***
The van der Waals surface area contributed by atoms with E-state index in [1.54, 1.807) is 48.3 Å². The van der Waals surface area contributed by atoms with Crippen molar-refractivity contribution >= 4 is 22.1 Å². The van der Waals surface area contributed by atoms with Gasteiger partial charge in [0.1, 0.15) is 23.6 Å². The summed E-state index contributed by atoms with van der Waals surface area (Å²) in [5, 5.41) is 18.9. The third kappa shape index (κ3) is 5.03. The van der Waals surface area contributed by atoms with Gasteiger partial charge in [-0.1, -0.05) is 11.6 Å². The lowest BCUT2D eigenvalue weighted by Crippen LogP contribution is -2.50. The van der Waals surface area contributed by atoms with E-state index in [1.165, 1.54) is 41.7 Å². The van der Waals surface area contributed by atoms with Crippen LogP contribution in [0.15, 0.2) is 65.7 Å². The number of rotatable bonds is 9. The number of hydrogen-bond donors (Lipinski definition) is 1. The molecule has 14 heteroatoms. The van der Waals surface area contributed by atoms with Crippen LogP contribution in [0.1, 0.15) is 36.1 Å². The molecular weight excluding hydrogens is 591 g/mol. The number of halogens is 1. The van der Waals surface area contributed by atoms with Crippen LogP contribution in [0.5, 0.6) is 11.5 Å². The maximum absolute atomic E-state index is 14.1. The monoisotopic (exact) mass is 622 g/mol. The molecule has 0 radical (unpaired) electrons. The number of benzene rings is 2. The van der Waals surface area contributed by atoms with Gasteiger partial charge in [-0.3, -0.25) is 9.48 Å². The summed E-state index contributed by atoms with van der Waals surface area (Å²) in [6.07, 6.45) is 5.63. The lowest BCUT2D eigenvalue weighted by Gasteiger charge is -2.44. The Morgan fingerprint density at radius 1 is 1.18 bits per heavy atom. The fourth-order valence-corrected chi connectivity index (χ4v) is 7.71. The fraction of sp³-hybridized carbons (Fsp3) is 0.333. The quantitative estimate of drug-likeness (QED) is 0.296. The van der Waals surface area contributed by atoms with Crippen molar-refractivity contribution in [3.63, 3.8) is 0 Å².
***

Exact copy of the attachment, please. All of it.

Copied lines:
The van der Waals surface area contributed by atoms with E-state index in [1.54, 1.807) is 48.3 Å². The van der Waals surface area contributed by atoms with Crippen molar-refractivity contribution >= 4 is 22.1 Å². The van der Waals surface area contributed by atoms with Gasteiger partial charge in [0.1, 0.15) is 23.6 Å². The summed E-state index contributed by atoms with van der Waals surface area (Å²) in [5, 5.41) is 18.9. The third kappa shape index (κ3) is 5.03. The van der Waals surface area contributed by atoms with Gasteiger partial charge in [-0.1, -0.05) is 11.6 Å². The lowest BCUT2D eigenvalue weighted by Crippen LogP contribution is -2.50. The van der Waals surface area contributed by atoms with E-state index in [1.165, 1.54) is 41.7 Å². The van der Waals surface area contributed by atoms with Crippen LogP contribution in [0.15, 0.2) is 65.7 Å². The number of rotatable bonds is 9. The number of hydrogen-bond donors (Lipinski definition) is 1. The molecule has 14 heteroatoms. The van der Waals surface area contributed by atoms with Crippen LogP contribution in [0.1, 0.15) is 36.1 Å². The molecular weight excluding hydrogens is 591 g/mol. The number of halogens is 1. The van der Waals surface area contributed by atoms with Crippen LogP contribution in [0.5, 0.6) is 11.5 Å². The maximum absolute atomic E-state index is 14.1. The monoisotopic (exact) mass is 622 g/mol. The molecule has 0 radical (unpaired) electrons. The number of benzene rings is 2. The van der Waals surface area contributed by atoms with Gasteiger partial charge in [-0.3, -0.25) is 9.48 Å². The summed E-state index contributed by atoms with van der Waals surface area (Å²) in [6.07, 6.45) is 5.63. The lowest BCUT2D eigenvalue weighted by Gasteiger charge is -2.44. The Morgan fingerprint density at radius 1 is 1.18 bits per heavy atom. The fourth-order valence-corrected chi connectivity index (χ4v) is 7.71. The fraction of sp³-hybridized carbons (Fsp3) is 0.333. The quantitative estimate of drug-likeness (QED) is 0.296. The van der Waals surface area contributed by atoms with Crippen molar-refractivity contribution in [3.63, 3.8) is 0 Å².